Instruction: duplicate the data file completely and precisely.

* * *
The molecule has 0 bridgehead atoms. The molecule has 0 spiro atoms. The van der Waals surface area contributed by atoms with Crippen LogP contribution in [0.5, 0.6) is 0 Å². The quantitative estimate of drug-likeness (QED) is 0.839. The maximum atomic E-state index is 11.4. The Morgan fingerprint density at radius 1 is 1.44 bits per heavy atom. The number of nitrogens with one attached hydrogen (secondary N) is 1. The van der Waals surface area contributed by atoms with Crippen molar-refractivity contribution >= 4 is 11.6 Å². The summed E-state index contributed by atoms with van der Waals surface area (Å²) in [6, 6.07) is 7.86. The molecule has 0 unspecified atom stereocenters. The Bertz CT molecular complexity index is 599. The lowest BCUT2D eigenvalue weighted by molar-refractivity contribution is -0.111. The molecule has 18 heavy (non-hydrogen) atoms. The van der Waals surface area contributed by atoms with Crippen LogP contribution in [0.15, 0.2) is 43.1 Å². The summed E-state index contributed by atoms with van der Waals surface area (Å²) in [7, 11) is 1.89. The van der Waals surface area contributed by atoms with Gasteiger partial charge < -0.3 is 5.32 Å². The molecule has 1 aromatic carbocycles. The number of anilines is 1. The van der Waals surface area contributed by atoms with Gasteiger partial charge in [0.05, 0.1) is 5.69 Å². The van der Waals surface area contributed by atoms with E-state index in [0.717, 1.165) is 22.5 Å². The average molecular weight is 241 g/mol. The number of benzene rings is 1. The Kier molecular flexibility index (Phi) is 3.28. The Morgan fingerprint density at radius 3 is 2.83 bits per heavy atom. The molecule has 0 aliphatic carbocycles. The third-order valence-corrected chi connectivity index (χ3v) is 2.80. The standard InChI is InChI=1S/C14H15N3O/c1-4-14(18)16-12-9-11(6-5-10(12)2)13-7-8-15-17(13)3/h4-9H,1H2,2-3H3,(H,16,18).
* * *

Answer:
The molecule has 0 bridgehead atoms. The molecule has 0 spiro atoms. The van der Waals surface area contributed by atoms with Crippen LogP contribution in [0.5, 0.6) is 0 Å². The quantitative estimate of drug-likeness (QED) is 0.839. The maximum atomic E-state index is 11.4. The Morgan fingerprint density at radius 1 is 1.44 bits per heavy atom. The number of nitrogens with one attached hydrogen (secondary N) is 1. The van der Waals surface area contributed by atoms with Crippen molar-refractivity contribution >= 4 is 11.6 Å². The summed E-state index contributed by atoms with van der Waals surface area (Å²) in [6, 6.07) is 7.86. The molecule has 0 unspecified atom stereocenters. The Bertz CT molecular complexity index is 599. The lowest BCUT2D eigenvalue weighted by molar-refractivity contribution is -0.111. The molecule has 18 heavy (non-hydrogen) atoms. The van der Waals surface area contributed by atoms with Crippen LogP contribution in [0.15, 0.2) is 43.1 Å². The summed E-state index contributed by atoms with van der Waals surface area (Å²) in [7, 11) is 1.89. The van der Waals surface area contributed by atoms with Gasteiger partial charge < -0.3 is 5.32 Å². The molecule has 1 aromatic carbocycles. The number of anilines is 1. The van der Waals surface area contributed by atoms with Gasteiger partial charge in [0.05, 0.1) is 5.69 Å². The van der Waals surface area contributed by atoms with E-state index in [0.717, 1.165) is 22.5 Å². The average molecular weight is 241 g/mol. The number of benzene rings is 1. The Kier molecular flexibility index (Phi) is 3.28. The Morgan fingerprint density at radius 3 is 2.83 bits per heavy atom. The molecule has 0 aliphatic carbocycles. The third-order valence-corrected chi connectivity index (χ3v) is 2.80. The standard InChI is InChI=1S/C14H15N3O/c1-4-14(18)16-12-9-11(6-5-10(12)2)13-7-8-15-17(13)3/h4-9H,1H2,2-3H3,(H,16,18).